While it’s technically feasible to continue driving with a broken tire belt, it’s not advisable. The weight of the car will cause the affected tire to deform and overheat, posing a risk of tire blowout and other serious hazards. It’s best to prioritize safety and address the issue as soon as possible.
What Happens If A Tire Belt Breaks?
Tires with broken belts pose serious risks if not repaired. They may eventually detach, leading to potential accidents. Moreover, the broken belt rubbing against adjacent components can generate sparks, increasing the risk of engine compartment fires.
To ensure safety on the road, fix the issue as soon as possible.
What Happens if A Tire Belt Breaks While Driving?
If you’re driving with a flat tire and your tire belt breaks, there is almost no risk of a tire blowout.
However, if the faulty tire is partially or over inflated, there’s still some risk of an explosion. This can lead to dangerous situations such as sliding into a ditch or flipping over to another lane.
To prevent such accidents the safest step is to take your car off the road upon sensing a broken belt in the tire.
How to Fix A Broken Tire Belt ?
Fixing a tire with a broken belt is not possible due to the way the belts are integrated during manufacturing. It is impossible to reattach the separated belt to the tire. Your best option is to visit a mechanic and have the tire replaced.
Cost Of Replacing A Tire with a Broken Belt
If you have the required tools for this job, you can choose to replace your tires at home. Have a look at the table below for tire prices. Prices may vary according to the size, diameter, and type of the tire.
|Type of tire||Tire price range|
|Used/retreaded/standard car tire||$20 ( or less)|
|New tire||$100-$1,000 ( or more)|
Here is a table summarizing the costs of tools you will need for the replacement.
|Tool needed||Market cost range|
|Tire pressure gauge||$2-$100|
In addition to the cost of tires, installation charges will apply if you replace your tire with a mechanic.
Typically, installation costs may be $20-$100, depending on the shop you choose.
Moreover, many dealerships offer warranties that cover the entire cost of tire replacements.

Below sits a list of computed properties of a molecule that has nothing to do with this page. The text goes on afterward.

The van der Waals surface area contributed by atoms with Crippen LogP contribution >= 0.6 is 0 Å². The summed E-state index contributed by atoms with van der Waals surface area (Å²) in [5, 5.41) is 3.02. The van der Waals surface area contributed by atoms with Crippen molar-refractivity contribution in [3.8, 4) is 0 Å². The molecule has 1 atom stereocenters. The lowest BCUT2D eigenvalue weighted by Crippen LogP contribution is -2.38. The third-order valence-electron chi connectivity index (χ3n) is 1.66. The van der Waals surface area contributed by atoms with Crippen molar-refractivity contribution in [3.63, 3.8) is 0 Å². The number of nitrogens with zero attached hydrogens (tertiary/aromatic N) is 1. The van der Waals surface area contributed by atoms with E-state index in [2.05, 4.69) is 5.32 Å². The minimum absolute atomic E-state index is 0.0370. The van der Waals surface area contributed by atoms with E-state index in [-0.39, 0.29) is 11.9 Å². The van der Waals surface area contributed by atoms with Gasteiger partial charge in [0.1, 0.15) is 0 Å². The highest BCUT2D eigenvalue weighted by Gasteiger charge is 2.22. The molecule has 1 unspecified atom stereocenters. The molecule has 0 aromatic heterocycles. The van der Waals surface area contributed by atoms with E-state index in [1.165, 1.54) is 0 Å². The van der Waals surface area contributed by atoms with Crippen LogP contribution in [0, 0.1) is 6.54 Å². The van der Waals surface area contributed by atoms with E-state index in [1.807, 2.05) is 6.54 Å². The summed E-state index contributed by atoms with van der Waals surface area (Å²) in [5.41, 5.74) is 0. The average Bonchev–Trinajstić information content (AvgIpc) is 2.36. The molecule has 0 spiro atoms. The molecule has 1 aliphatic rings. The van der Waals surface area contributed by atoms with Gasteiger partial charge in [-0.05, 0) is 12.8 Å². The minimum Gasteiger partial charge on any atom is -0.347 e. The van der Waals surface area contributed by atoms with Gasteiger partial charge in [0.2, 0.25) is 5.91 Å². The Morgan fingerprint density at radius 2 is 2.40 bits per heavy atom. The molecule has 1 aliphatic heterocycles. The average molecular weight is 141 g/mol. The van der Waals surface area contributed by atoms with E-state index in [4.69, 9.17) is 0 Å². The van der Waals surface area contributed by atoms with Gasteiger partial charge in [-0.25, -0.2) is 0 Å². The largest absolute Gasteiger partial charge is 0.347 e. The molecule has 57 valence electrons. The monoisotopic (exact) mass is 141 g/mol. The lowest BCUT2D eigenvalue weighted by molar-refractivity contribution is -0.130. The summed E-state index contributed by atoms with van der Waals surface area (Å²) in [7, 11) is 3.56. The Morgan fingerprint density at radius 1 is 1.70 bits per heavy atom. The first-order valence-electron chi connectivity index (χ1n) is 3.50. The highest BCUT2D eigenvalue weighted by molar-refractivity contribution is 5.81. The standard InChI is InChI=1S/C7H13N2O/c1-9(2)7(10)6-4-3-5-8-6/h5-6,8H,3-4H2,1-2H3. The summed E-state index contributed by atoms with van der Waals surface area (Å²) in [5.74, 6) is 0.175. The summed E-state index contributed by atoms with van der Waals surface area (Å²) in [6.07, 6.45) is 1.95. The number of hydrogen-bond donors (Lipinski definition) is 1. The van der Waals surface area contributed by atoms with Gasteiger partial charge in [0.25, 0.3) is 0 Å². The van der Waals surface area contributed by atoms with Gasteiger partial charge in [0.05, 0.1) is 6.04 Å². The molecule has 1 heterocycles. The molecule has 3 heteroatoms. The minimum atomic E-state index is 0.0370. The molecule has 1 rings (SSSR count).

Is It Okay To Replace A Single Tire?
It is if you have to replace it due to any accident that make tire useless. But It is not okay to replace just a single tire if all tires has gone though same length of light as it will cause problems later. Replacing only one tire results in different tread depth, affecting braking, acceleration, and cornering abilities. For smoother rides, improved traction, and easier vehicle handling, it’s best to replace all four tires simultaneously.
How Long Does A Tire Last?
The lifespan of a tire varies depending on factors such as driving style, maintenance, and road conditions. On average, a good quality all-season tire can last three to five years. However, continuous driving on rough roads or exposure to harsh weather conditions like ice and snow can shorten tire longevity. Aggressive driving behaviors, such as rapid acceleration and hard braking, also contribute to reduced tire life. Regular maintenance and cautious driving can help maximize the lifespan of your tires.
Why Do My Tires Have Flat Spots?
Flat spots may appear on your tires when there are significant changes in temperature. For example, if your car is parked outside in cold weather or stored for extended periods. Similarly, a combination of high temperatures and low tire pressure can lead to semi-permanent flat-spotting.
In conclusion, broken belt in tire is a serious issue that needs to be kept in check for safe driving and vehicle maintenance.
We hope this article has provided you with a complete picture of concerns related to broken belt in tires, and how to prevent them.